Significant Changes in the Juvenile Justice Landscape Merited Revisions to the Counties’ Comprehensive Plans
Figure 1 is a chart showing some of the changes in the juvenile justice landscape that occurred since the establishment of JJCPA. Specifically, the chart describes the following strategy changes: In 2010 the State reclassified certain drug crimes from misdemeanors to infractions; in 2014 voters approved a proposition that reduced certain crimes from felonies to misdemeanors; and in 2016 voters approved a proposition that reduced criminal penalties for certain marijuana-related offenses. The chart shows that counties’ strategies to respond to certain juvenile activities could have been affected as criminal penalties are lowered. The chart also describes a potential need for changes to existing services. Specifically, in 2007 the responsibility for housing nonserious and nonviolent juvenile offenders transferred from the State to counties. This change potentially affected counties assessment of existing services in response to increased responsibility from the State. The chart also describes changes to the areas of crime. Specifically, the chart notes that the number of statewide juvenile arrests have significantly decreased from 192,000 in 2002 to 46,000 in 2018. This change could have resulted in counties reprioritizing areas in the community at risk of juvenile crime as the arrest rates decrease. Finally, the chart notes that counties have not significantly revised their comprehensive plans to reflect changes.
A table describing the number and significance of changes that counties made to their comprehensive plans between fiscal years 2002-03 and 2019-20.
Figure 2 describes the number of changes and the significance of the changes that Kern, Los Angeles, Mendocino, San Joaquin, and Santa Barbara counties made to their comprehensive plans between fiscal years 2002-03 and 2019-20. The significance of changes are categorized as 1) no changes to the plan from the prior year, 2) some changes to the plan, including adding or removing a program, 3) significant changes to the plan, including a shift in the county’s strategy for addressing juvenile crime and delinquency, and 4) complete revision of plan, indicating that the county reevaluated its juvenile justice system and revised its entire comprehensive plan. The figure shows that counties made no changes to most of the 18 plans that we reviewed for each county. The counties occasionally made some changes to the plan, with Los Angeles making some changes in eight of the 18 plans that we reviewed and the other counties making less frequent changes. Only Kern and Santa Barbara made significant changes to their plans two and four times, respectively. Finally, only Los Angeles and Santa Barbara completely revised their comprehensive plans once each in the eighteen years we reviewed.
In Fiscal Year 2017-18, Most Counties We Reviewed Spent the Majority of JJCPA Funds on Programs Their Probation Departments Operated
Figure 3 is a bar chart that shows the percentage of total JJCPA expenditures Kern, Los Angeles, Mendocino, San Joaquin, and Santa Barbara’s spent on programs operated by the probation department, other law enforcement agencies, non-law enforcement agencies, and CBOs during fiscal year 2017-18. The figure shows that most counties spent a majority of JJCPA funds on programs their probation departments operated—ranging from roughly 45 percent to 100 percent. San Joaquin and Santa Barbara each spent some JJCPA funds on programs operated by CBOs and Santa Barbara also spent on programs operated by non-law enforcement agencies. Los Angeles spent roughly 45 percent on probation department expenses, 24 percent on non-law enforcement agencies, 6 percent on other law enforcement agencies, and 25 percent on CBO expenses.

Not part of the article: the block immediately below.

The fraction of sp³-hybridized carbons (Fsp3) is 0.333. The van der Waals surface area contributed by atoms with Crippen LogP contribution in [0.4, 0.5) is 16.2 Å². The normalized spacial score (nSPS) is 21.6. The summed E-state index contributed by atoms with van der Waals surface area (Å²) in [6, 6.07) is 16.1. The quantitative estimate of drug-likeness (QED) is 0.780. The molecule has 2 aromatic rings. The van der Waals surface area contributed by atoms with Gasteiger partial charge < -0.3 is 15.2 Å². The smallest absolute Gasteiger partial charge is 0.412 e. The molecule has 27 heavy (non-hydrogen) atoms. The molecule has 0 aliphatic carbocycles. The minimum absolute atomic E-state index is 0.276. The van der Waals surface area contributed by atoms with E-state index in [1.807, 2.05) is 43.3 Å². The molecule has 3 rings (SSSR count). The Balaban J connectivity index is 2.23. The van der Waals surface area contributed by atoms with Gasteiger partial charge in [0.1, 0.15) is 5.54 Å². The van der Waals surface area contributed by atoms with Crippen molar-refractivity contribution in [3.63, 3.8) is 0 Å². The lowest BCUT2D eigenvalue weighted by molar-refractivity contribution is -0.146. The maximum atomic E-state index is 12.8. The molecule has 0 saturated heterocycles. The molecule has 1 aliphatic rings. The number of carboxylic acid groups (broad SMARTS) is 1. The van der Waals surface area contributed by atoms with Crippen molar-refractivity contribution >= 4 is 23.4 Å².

The State Provides Counties With Both Base and Growth JJCPA Funding
Figure 4 shows that state law directs certain revenues from motor vehicle license fees that the State collects, ensuring that $490 million is designated for local law enforcement activities. 22 percent of the designated $490 million—$107 million—is allocated to counties annually for the JJCPA as base funding. Any amount over $490 million is sent to a separate growth account. The graphic shows that 27 percent of this growth account is allocated to counties for the JJCPA as growth funding.
Growth Funding Increased Significantly From Fiscal Years 2014-15 Through 2019-20 (Dollars in Millions)
Figure 5 shows the total amount of JJCPA base and growth funding allocated to counties from fiscal years 2014-15 through 2019-20. The bar chart shows that the amount of base funding has remained constant at $107 million each fiscal year, while the amount of growth funding has significantly increased from $7 million in fiscal year 2014-15 to $60 million dollars in fiscal year 2019-20. However, the increases in growth funding has not been steady increasing from $7 million in fiscal year 2014-15 to $16 million in fiscal year 2015-16, then increasing from $52 million in fiscal year 2018-19 to $60 million in fiscal year 2019-20. The chart notes that if there are no changes to state law governing JJCPA allocations, the state will allocation $107 million in base funding to counties in fiscal year 2019-20.
Counties Have Not Spent All of the JJCPA Funds They Received From Fiscal Years 2013-14 and 2017-18
Figure 6 is a bar chart showing the percentage and dollar amount that Kern, Los Angeles, Mendocino, San Joaquin, and Santa Barbara did not spend from fiscal years 2013-14 through 2017-18. Specifically, Kern did not spend 11 percent or $1.6 million, Los Angeles did not spend 14 percent or $24.6 million, Mendocino did not spend 12 percent or $173,000, San Joaquin did not spend 14 percent or $1.7 million, and Santa Barbara did not spend 4 percent or $315,000 of the JJCPA funds received over the five fiscal years.